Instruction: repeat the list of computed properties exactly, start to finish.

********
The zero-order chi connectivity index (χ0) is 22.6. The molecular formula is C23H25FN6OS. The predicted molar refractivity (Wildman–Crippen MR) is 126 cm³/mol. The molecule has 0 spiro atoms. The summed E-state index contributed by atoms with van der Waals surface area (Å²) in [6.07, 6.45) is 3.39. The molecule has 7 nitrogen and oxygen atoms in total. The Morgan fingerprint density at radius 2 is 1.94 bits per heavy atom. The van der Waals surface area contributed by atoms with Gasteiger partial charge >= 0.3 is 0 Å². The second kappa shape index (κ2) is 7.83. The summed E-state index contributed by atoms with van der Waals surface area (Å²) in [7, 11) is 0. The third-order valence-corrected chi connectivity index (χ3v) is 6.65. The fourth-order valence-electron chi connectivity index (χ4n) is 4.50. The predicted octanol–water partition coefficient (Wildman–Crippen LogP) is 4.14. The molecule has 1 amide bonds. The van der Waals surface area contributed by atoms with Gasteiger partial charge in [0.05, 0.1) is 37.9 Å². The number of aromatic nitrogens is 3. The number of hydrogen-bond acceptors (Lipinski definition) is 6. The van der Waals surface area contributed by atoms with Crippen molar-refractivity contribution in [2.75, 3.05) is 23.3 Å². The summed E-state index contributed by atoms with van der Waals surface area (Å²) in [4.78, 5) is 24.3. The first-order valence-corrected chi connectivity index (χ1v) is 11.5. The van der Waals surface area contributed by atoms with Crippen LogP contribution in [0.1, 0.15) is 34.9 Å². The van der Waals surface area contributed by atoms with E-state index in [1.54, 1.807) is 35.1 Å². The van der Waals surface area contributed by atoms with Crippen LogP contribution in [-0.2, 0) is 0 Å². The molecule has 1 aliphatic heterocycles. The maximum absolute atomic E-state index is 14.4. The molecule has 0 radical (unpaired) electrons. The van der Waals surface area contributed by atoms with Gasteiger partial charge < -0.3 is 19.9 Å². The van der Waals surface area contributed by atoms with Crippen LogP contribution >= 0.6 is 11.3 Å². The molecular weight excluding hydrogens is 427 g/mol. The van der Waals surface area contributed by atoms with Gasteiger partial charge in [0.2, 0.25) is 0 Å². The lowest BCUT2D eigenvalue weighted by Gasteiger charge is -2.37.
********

The zero-order chi connectivity index (χ0) is 22.6. The molecular formula is C23H25FN6OS. The predicted molar refractivity (Wildman–Crippen MR) is 126 cm³/mol. The molecule has 0 spiro atoms. The summed E-state index contributed by atoms with van der Waals surface area (Å²) in [6.07, 6.45) is 3.39. The molecule has 7 nitrogen and oxygen atoms in total. The Morgan fingerprint density at radius 2 is 1.94 bits per heavy atom. The van der Waals surface area contributed by atoms with Gasteiger partial charge >= 0.3 is 0 Å². The second kappa shape index (κ2) is 7.83. The summed E-state index contributed by atoms with van der Waals surface area (Å²) in [7, 11) is 0. The third-order valence-corrected chi connectivity index (χ3v) is 6.65. The fourth-order valence-electron chi connectivity index (χ4n) is 4.50. The predicted octanol–water partition coefficient (Wildman–Crippen LogP) is 4.14. The molecule has 1 amide bonds. The van der Waals surface area contributed by atoms with Gasteiger partial charge in [0.05, 0.1) is 37.9 Å². The number of aromatic nitrogens is 3. The number of hydrogen-bond acceptors (Lipinski definition) is 6. The van der Waals surface area contributed by atoms with Crippen molar-refractivity contribution in [2.75, 3.05) is 23.3 Å². The summed E-state index contributed by atoms with van der Waals surface area (Å²) in [4.78, 5) is 24.3. The first-order valence-corrected chi connectivity index (χ1v) is 11.5. The van der Waals surface area contributed by atoms with Crippen LogP contribution in [0.1, 0.15) is 34.9 Å². The van der Waals surface area contributed by atoms with E-state index in [1.54, 1.807) is 35.1 Å². The van der Waals surface area contributed by atoms with Crippen LogP contribution in [-0.2, 0) is 0 Å². The molecule has 1 aliphatic heterocycles. The maximum absolute atomic E-state index is 14.4. The molecule has 0 radical (unpaired) electrons. The van der Waals surface area contributed by atoms with Gasteiger partial charge < -0.3 is 19.9 Å². The van der Waals surface area contributed by atoms with Crippen LogP contribution >= 0.6 is 11.3 Å². The molecular weight excluding hydrogens is 427 g/mol. The van der Waals surface area contributed by atoms with Gasteiger partial charge in [0.2, 0.25) is 0 Å². The lowest BCUT2D eigenvalue weighted by Gasteiger charge is -2.37.